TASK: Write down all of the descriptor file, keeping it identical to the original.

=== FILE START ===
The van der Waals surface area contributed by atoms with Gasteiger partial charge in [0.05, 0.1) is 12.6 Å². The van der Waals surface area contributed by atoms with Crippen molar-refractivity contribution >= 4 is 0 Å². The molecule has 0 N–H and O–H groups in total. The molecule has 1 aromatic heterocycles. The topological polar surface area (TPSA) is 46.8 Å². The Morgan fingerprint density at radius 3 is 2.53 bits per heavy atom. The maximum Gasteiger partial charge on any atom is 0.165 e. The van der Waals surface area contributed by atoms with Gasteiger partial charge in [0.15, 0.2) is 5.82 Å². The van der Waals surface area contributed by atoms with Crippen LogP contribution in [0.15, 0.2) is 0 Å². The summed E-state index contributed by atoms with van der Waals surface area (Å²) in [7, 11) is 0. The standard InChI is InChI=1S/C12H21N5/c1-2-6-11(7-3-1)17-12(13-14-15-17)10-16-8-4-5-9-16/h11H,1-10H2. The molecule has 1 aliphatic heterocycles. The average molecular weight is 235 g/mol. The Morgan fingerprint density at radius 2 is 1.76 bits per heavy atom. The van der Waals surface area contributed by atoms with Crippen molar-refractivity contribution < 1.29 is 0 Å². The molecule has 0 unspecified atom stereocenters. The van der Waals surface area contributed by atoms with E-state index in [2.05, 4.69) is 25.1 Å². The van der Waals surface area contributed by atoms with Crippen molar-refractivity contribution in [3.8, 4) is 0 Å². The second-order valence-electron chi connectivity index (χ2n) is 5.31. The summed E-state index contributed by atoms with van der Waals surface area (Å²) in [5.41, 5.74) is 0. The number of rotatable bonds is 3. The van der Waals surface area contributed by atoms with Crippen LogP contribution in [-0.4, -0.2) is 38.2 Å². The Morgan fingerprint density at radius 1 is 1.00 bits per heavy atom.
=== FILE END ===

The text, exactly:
The van der Waals surface area contributed by atoms with Gasteiger partial charge in [0.05, 0.1) is 12.6 Å². The van der Waals surface area contributed by atoms with Crippen molar-refractivity contribution >= 4 is 0 Å². The molecule has 0 N–H and O–H groups in total. The molecule has 1 aromatic heterocycles. The topological polar surface area (TPSA) is 46.8 Å². The Morgan fingerprint density at radius 3 is 2.53 bits per heavy atom. The maximum Gasteiger partial charge on any atom is 0.165 e. The van der Waals surface area contributed by atoms with Gasteiger partial charge in [0.15, 0.2) is 5.82 Å². The van der Waals surface area contributed by atoms with Crippen LogP contribution in [0.15, 0.2) is 0 Å². The summed E-state index contributed by atoms with van der Waals surface area (Å²) in [7, 11) is 0. The standard InChI is InChI=1S/C12H21N5/c1-2-6-11(7-3-1)17-12(13-14-15-17)10-16-8-4-5-9-16/h11H,1-10H2. The molecule has 1 aliphatic heterocycles. The average molecular weight is 235 g/mol. The Morgan fingerprint density at radius 2 is 1.76 bits per heavy atom. The van der Waals surface area contributed by atoms with Crippen molar-refractivity contribution < 1.29 is 0 Å². The molecule has 0 unspecified atom stereocenters. The van der Waals surface area contributed by atoms with E-state index in [2.05, 4.69) is 25.1 Å². The van der Waals surface area contributed by atoms with Crippen molar-refractivity contribution in [3.8, 4) is 0 Å². The second-order valence-electron chi connectivity index (χ2n) is 5.31. The summed E-state index contributed by atoms with van der Waals surface area (Å²) in [5.41, 5.74) is 0. The number of rotatable bonds is 3. The van der Waals surface area contributed by atoms with Crippen LogP contribution in [-0.4, -0.2) is 38.2 Å². The Morgan fingerprint density at radius 1 is 1.00 bits per heavy atom.